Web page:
2020 wasn’t an easy year. Shelter-in-place orders and social distancing forced many businesses to close, which hurt not only them, but also their employees.
According to USA Today, 20.6 million individuals lost their jobs after the coronavirus struck. There’s no denying the impact of COVID-19, especially on people’s finances. But there’s good news. Of the 20.6 million who lost their jobs, 18 million are expected to return to work after the pandemic passes.
Every day, more and more employees are returning to work as the world adjusts to its “new normal.” While the pandemic might’ve hurt your credit, if you’re back to work, there are steps you can take to rebuild it.
Even if you’re still struggling financially, the following steps can help. From keeping your credit card balance low to finding a co-signer, here are six ways to improve your credit score:
1. Check Your Credit Report
Credit reports can have errors that may harm your score. Make sure the payment history on your report is correct. If something doesn’t look right, notify the credit bureau immediately.
While you don’t want to pull your credit report every day, you should check it every now and again. With FreeScoreOnline.com, you can access your credit report three times a year for free. You can also take advantage of credit monitoring tools to keep you up-to-date on any big changes.
Perusing your credit report will also show you where the problems lie. After all, how can you improve your credit score if you don’t know what’s hurting it?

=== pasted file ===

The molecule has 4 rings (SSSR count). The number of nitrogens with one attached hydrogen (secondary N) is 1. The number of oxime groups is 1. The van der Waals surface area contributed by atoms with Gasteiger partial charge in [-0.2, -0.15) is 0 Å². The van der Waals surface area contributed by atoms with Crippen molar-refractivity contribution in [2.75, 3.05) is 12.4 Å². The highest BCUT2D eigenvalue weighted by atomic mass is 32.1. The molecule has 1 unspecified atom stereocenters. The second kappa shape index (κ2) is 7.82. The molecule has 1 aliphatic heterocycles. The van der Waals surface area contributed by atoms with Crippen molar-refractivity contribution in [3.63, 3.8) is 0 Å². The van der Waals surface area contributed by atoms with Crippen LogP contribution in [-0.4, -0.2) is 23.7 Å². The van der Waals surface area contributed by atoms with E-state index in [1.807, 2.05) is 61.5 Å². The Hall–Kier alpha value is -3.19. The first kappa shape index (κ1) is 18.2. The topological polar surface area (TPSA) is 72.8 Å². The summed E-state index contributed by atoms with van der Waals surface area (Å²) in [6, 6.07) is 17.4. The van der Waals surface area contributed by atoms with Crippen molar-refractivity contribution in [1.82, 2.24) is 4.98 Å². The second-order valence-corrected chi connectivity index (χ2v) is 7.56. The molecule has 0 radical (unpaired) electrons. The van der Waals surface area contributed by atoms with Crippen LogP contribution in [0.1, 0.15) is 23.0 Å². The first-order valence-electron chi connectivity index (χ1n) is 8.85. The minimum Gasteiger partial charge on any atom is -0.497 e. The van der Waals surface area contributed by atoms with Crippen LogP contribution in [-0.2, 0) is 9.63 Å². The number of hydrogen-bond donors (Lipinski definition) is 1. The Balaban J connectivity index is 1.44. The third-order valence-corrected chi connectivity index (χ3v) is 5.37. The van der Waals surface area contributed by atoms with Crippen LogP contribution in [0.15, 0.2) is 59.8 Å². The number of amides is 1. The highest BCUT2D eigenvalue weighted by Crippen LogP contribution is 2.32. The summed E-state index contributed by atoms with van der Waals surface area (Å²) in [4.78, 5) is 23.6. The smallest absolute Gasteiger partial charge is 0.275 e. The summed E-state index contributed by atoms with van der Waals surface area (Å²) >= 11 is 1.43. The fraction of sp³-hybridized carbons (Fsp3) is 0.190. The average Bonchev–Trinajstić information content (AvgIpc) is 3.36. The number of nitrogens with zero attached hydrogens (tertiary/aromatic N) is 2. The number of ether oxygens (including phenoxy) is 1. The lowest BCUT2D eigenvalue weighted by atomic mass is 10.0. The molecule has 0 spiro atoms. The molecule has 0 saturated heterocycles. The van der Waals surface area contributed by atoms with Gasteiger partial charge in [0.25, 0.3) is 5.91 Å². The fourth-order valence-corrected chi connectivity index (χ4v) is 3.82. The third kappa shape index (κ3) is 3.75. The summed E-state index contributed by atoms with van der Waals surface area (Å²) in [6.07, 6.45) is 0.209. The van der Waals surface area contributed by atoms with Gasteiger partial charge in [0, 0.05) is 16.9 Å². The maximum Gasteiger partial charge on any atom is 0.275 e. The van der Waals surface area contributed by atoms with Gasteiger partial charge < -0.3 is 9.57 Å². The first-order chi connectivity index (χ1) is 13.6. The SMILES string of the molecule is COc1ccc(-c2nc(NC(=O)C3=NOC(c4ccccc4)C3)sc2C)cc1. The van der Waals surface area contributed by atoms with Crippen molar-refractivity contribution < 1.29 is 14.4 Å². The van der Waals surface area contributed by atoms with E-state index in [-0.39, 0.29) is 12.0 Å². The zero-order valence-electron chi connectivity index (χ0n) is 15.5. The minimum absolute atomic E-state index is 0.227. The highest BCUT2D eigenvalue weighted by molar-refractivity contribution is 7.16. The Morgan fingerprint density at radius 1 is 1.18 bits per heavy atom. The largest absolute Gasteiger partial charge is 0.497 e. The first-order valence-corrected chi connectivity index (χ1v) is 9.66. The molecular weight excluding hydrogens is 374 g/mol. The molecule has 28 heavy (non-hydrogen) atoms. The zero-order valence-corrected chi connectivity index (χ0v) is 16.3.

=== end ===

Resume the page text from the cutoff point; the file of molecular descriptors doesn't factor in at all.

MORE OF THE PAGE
For example, if your report shows a history of late payments, you can use autopay to ensure your future payments are on time. If your report shows you continuously keep a low balance on your credit card, it’s time to cut back your spending. By checking your credit report, you’ll be in a better position to create a plan to rebuild your score.
2. Pay Your Bills on Time
It might sound easy, but paying your bills on time can be a challenge. From mortgage payments to phone bills to grocery bills, you probably have a lot on your financial plate. Maybe you think it makes sense to put some of your bills on the back burner for the time being. You can resume payment when you have a better handle on your finances.
The truth is, the last thing you want to do is miss payments — especially your credit card payments. Those are the biggest factors in your credit score. Ideally, you’d pay your credit card bill in full every month so you won’t acquire debt. The larger the balance you leave on your card, the more debt you’ll acquire — and the more money you’ll have to pay off. It’s a vicious cycle.
But if paying off your full balance isn’t possible right now, at least pay your credit card’s monthly minimum. And if you have bills that have gone to collection, work on paying those down first. Having debt in the collection process can drastically hurt your score.
3. Keep Your Credit Balance Low
An easy way to improve your credit is by keeping your credit card balance low. Even if you’ve racked up a high balance in the past, it’s not too late to make a change.